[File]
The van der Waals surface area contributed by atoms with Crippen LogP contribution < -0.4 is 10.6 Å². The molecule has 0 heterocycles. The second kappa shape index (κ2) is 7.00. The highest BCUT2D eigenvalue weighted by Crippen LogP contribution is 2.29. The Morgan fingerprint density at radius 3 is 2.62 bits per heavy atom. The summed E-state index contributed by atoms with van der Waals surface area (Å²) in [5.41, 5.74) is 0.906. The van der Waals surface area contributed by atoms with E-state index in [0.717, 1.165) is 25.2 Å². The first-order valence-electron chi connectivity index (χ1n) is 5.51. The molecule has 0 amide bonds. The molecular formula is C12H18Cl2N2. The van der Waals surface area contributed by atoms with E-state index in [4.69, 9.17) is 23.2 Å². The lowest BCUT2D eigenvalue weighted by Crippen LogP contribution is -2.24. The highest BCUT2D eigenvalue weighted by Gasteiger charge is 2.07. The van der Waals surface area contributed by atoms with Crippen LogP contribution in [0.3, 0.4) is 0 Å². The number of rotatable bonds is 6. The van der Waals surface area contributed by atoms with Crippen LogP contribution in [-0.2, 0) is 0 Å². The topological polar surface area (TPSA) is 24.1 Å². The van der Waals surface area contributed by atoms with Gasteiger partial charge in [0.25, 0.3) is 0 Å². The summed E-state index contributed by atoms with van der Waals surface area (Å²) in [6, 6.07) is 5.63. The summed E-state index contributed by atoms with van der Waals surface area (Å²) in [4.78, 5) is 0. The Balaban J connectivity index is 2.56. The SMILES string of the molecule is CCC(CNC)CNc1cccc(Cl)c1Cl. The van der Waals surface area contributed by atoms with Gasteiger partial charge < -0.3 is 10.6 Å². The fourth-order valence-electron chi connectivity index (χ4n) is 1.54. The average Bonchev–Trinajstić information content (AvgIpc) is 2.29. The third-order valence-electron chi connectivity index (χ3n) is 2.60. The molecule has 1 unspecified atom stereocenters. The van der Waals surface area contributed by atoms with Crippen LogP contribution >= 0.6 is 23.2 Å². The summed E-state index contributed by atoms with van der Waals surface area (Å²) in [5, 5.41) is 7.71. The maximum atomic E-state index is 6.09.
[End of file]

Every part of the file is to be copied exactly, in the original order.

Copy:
The van der Waals surface area contributed by atoms with Crippen LogP contribution < -0.4 is 10.6 Å². The molecule has 0 heterocycles. The second kappa shape index (κ2) is 7.00. The highest BCUT2D eigenvalue weighted by Crippen LogP contribution is 2.29. The Morgan fingerprint density at radius 3 is 2.62 bits per heavy atom. The summed E-state index contributed by atoms with van der Waals surface area (Å²) in [5.41, 5.74) is 0.906. The van der Waals surface area contributed by atoms with E-state index in [0.717, 1.165) is 25.2 Å². The first-order valence-electron chi connectivity index (χ1n) is 5.51. The molecule has 0 amide bonds. The molecular formula is C12H18Cl2N2. The van der Waals surface area contributed by atoms with E-state index in [4.69, 9.17) is 23.2 Å². The lowest BCUT2D eigenvalue weighted by Crippen LogP contribution is -2.24. The highest BCUT2D eigenvalue weighted by Gasteiger charge is 2.07. The van der Waals surface area contributed by atoms with Crippen LogP contribution in [0.3, 0.4) is 0 Å². The number of rotatable bonds is 6. The van der Waals surface area contributed by atoms with Crippen LogP contribution in [-0.2, 0) is 0 Å². The topological polar surface area (TPSA) is 24.1 Å². The van der Waals surface area contributed by atoms with Gasteiger partial charge in [0.25, 0.3) is 0 Å². The summed E-state index contributed by atoms with van der Waals surface area (Å²) in [6, 6.07) is 5.63. The summed E-state index contributed by atoms with van der Waals surface area (Å²) in [4.78, 5) is 0. The Balaban J connectivity index is 2.56. The SMILES string of the molecule is CCC(CNC)CNc1cccc(Cl)c1Cl. The van der Waals surface area contributed by atoms with Gasteiger partial charge < -0.3 is 10.6 Å². The fourth-order valence-electron chi connectivity index (χ4n) is 1.54. The average Bonchev–Trinajstić information content (AvgIpc) is 2.29. The third-order valence-electron chi connectivity index (χ3n) is 2.60. The molecule has 1 unspecified atom stereocenters. The van der Waals surface area contributed by atoms with Crippen LogP contribution >= 0.6 is 23.2 Å². The summed E-state index contributed by atoms with van der Waals surface area (Å²) in [5, 5.41) is 7.71. The maximum atomic E-state index is 6.09.